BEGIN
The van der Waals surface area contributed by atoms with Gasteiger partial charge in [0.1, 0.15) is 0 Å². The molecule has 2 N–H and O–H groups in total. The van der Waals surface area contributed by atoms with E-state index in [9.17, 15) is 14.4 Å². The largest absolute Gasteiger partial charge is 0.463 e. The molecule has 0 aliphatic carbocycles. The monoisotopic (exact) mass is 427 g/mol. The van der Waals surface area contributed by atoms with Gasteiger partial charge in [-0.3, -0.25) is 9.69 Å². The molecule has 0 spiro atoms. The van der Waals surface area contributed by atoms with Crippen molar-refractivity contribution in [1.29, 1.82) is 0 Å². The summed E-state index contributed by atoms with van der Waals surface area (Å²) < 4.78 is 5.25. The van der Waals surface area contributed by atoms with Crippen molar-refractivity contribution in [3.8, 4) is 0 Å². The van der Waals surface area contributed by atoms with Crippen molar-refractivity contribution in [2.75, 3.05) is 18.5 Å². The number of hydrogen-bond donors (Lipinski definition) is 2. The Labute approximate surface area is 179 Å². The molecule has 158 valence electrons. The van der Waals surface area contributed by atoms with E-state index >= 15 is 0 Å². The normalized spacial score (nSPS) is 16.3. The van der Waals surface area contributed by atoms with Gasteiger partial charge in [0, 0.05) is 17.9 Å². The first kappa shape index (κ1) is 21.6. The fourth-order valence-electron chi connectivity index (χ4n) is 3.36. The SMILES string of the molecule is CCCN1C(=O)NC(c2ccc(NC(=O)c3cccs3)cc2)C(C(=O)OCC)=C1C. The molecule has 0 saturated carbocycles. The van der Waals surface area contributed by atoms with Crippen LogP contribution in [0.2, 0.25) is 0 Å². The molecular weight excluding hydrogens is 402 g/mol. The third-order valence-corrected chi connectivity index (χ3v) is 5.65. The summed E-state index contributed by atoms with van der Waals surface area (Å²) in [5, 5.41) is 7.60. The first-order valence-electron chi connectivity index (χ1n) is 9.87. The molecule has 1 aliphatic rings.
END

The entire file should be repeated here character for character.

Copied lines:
The van der Waals surface area contributed by atoms with Gasteiger partial charge in [0.1, 0.15) is 0 Å². The molecule has 2 N–H and O–H groups in total. The van der Waals surface area contributed by atoms with E-state index in [9.17, 15) is 14.4 Å². The largest absolute Gasteiger partial charge is 0.463 e. The molecule has 0 aliphatic carbocycles. The monoisotopic (exact) mass is 427 g/mol. The van der Waals surface area contributed by atoms with Gasteiger partial charge in [-0.3, -0.25) is 9.69 Å². The molecule has 0 spiro atoms. The van der Waals surface area contributed by atoms with Crippen molar-refractivity contribution in [1.29, 1.82) is 0 Å². The summed E-state index contributed by atoms with van der Waals surface area (Å²) < 4.78 is 5.25. The van der Waals surface area contributed by atoms with Crippen molar-refractivity contribution in [3.8, 4) is 0 Å². The van der Waals surface area contributed by atoms with Crippen molar-refractivity contribution in [2.75, 3.05) is 18.5 Å². The number of hydrogen-bond donors (Lipinski definition) is 2. The Labute approximate surface area is 179 Å². The molecule has 158 valence electrons. The van der Waals surface area contributed by atoms with E-state index >= 15 is 0 Å². The normalized spacial score (nSPS) is 16.3. The van der Waals surface area contributed by atoms with Gasteiger partial charge in [0, 0.05) is 17.9 Å². The first kappa shape index (κ1) is 21.6. The fourth-order valence-electron chi connectivity index (χ4n) is 3.36. The SMILES string of the molecule is CCCN1C(=O)NC(c2ccc(NC(=O)c3cccs3)cc2)C(C(=O)OCC)=C1C. The molecule has 0 saturated carbocycles. The van der Waals surface area contributed by atoms with Crippen LogP contribution in [0.2, 0.25) is 0 Å². The molecular weight excluding hydrogens is 402 g/mol. The third-order valence-corrected chi connectivity index (χ3v) is 5.65. The summed E-state index contributed by atoms with van der Waals surface area (Å²) in [5, 5.41) is 7.60. The first-order valence-electron chi connectivity index (χ1n) is 9.87. The molecule has 1 aliphatic rings.